The Way They Do The Things They Do
Over a span of 14 years, the Motown house band played on more No. 1 hits than the Rolling Stones, the Beach Boys, Elvis, and the Beatles combined. But unlike their counterparts at Stax or Studio One, the Funk Brothers worked anonymously, eclipsed by the singers they backed, and abandoned by the label-owner they served, Berry Gordy. As keyboardist Joe Hunter puts it in a rousing new documentary, Standing in the Shadows of Motown, "When the dust cleared, it was all over, and we realized we were being left out of the dream."
Spurred by Allan Slutsky's book of the same title, Shadows captures the Funk Brothers' December 2000 reunion in Detroit, where the band performed (with Joan Osborne, Gerald LeVert, and others) and shared stories for the camera. Five of the 13 members died before shooting began, and two have died since: drummer Richard "Pistol" Allen in June (of cancer), and keyboardist Johnny Griffith on November 10 (of a heart attack). Still reeling from these losses, Hunter and tambourine man Jack "Black Jack" Ashford graciously agreed to answer a few questions about Motown's shadow, and about stepping out of it with the movie and an upcoming tour.
City Pages: How did you feel when you first saw the movie?
Jack "Black Jack" Ashford: It was a shock for me. To see your life unfold before you like that--we never expected this to happen. So we had no way of preparing for it. It hasn't dawned on me yet, the gravity of what we did.
CP: Did you feel the absence of the late Funk Brothers?
Ashford: That's the most painful thing now, the fact that they're not here, because they wanted it as bad as we did. They'd be like kids in a candy store.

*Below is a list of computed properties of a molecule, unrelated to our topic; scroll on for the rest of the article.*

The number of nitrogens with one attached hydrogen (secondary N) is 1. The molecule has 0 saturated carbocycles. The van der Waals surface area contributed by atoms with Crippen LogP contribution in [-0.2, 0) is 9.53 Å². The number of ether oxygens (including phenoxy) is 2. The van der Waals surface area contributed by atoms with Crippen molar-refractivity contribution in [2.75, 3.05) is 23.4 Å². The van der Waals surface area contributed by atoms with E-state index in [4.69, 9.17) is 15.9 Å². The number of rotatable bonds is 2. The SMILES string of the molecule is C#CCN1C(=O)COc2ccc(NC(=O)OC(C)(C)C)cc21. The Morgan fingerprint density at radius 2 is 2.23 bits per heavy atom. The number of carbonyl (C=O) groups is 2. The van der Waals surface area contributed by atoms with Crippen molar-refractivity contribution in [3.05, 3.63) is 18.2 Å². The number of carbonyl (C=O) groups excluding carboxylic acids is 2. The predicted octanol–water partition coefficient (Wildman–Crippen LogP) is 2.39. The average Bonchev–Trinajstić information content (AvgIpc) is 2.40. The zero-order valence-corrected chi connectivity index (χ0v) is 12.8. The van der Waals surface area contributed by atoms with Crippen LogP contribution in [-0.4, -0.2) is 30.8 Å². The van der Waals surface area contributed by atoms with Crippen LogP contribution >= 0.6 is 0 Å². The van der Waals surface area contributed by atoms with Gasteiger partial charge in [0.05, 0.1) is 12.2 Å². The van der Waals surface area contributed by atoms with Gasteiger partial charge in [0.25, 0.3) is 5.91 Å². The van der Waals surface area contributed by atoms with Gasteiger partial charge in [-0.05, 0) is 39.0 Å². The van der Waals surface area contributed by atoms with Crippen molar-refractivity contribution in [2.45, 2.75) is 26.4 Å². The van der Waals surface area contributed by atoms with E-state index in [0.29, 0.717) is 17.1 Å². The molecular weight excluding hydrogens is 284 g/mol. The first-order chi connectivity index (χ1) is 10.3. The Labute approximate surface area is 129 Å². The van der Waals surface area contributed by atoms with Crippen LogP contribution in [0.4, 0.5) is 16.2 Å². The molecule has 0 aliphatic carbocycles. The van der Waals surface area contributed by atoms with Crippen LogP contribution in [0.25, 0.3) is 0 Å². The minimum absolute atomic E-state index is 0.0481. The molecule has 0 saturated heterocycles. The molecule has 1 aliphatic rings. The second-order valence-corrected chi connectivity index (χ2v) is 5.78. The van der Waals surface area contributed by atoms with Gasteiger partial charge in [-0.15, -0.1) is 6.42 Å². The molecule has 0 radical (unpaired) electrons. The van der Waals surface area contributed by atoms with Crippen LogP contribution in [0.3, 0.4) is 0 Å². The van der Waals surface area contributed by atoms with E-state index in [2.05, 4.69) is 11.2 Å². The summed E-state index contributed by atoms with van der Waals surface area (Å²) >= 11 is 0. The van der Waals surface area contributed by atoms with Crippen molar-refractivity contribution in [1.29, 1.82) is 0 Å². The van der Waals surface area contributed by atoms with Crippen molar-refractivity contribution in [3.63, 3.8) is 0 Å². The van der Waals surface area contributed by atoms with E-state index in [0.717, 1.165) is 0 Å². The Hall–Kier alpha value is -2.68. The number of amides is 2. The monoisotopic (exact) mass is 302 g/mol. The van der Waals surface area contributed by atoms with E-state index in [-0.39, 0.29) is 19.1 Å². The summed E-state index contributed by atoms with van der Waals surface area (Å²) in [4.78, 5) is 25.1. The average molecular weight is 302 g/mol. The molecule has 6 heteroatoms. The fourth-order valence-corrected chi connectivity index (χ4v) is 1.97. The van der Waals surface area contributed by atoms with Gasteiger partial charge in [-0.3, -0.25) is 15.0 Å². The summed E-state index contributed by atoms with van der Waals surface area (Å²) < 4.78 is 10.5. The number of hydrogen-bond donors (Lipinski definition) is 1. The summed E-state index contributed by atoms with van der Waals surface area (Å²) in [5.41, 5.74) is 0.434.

CP: Have all you guys stayed in touch over the years?
Ashford: I talked to Robert and Joe occasionally. But we all had our own lives to live; we had to move forward. Each guy had his personal hell, I guess, that he went through to adjust from the slide. But they're all strong men, all strong guys. That's demonstrated on the records, just how strong they were.
CP: Do you think the movie should have been more critical of Berry's departure from Detroit?
Joe Hunter: Well, I was always aware it would happen. The first day I talked to Berry about playing in Hitsville, he said he wanted to make some hit records, and after he made those records, he wanted to get in the movies. So I knew that it wasn't going to last forever.
CP: Are there stories the movie left out?
Ashford: If they had covered everything that happened, it would have been about two years long. You'd go, "Well, I'm going to the movies." "How long you going to be there?" "Two years."
I remembered something today about how one time I went to the house where Berry had some affair going on, and in the living room there was a big portrait of him in a Napoleon outfit. Had his hand thrust in his jacket like Napoleon did. A lot of people never saw that, but I saw it. That picture told me a thousand tales.
Hunter: We knew him as "the Führer." That's what Randy used to say: "Here comes the Führer."
Ashford: Only because he was the top of the heap, not because he treated us like underlings.
CP: How is playing together different now?
Ashford: Well, the desire is the same. We wanted to be the best at what we were doing. That's one thing you can say about the Funk Brothers: We were on a mission every time we started playing. And why not? We got the biggest track record. Even if they didn't know us, it didn't make any difference. Listen to the CD [on Hip-O Records], and you can hear that we sound the same now as we did then.
Hunter: And now we've got another Führer, Allan Slutsky. Only he's a little fatter than the other one.
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